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Roosevelt Speaks Out on Victims of Nazi Oppression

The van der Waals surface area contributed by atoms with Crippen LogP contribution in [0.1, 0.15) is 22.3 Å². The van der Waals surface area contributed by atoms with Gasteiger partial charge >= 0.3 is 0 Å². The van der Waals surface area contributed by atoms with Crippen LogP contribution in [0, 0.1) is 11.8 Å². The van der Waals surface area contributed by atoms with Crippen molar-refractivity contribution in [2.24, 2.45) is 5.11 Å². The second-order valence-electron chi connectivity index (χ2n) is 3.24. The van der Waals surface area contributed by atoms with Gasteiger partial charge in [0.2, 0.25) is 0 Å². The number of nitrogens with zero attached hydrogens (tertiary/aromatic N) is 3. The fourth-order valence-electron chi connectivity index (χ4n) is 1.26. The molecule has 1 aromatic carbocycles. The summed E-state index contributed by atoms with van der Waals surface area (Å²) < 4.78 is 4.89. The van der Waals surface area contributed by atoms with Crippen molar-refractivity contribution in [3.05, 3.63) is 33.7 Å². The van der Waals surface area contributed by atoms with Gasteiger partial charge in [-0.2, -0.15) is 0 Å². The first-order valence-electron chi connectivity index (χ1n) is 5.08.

FDR_GettyImages_RadioHitler’s professed intent to exterminate the Jews living in all areas under Nazi control, and the means he carried out to achieve this end, did not receive much attention in the anti-Nazi rhetoric of the American government during most of World War II. While the US State Department had by late 1942 confirmed that Jews were being murdered in large numbers in Nazi detention camps, it was not until March of 1944 that Franklin Roosevelt issued a statement on this specific issue. When Roosevelt did finally forcefully condemn the genocide, on March 24, 1944, he addressed the people of Europe and Asia as much as American people. He appealed to those who witnessed genocidal actions—directed by the Japanese against the Chinese as well as by Nazis against European Jews—to secretly resist when possible, providing protection and means of escape to those threatened, and to record the evidence of atrocity when resistance was not possible. Foreshadowing the postwar Nuremburg trials, he promised that “none who participate in these acts of savagery shall go unpunished.”

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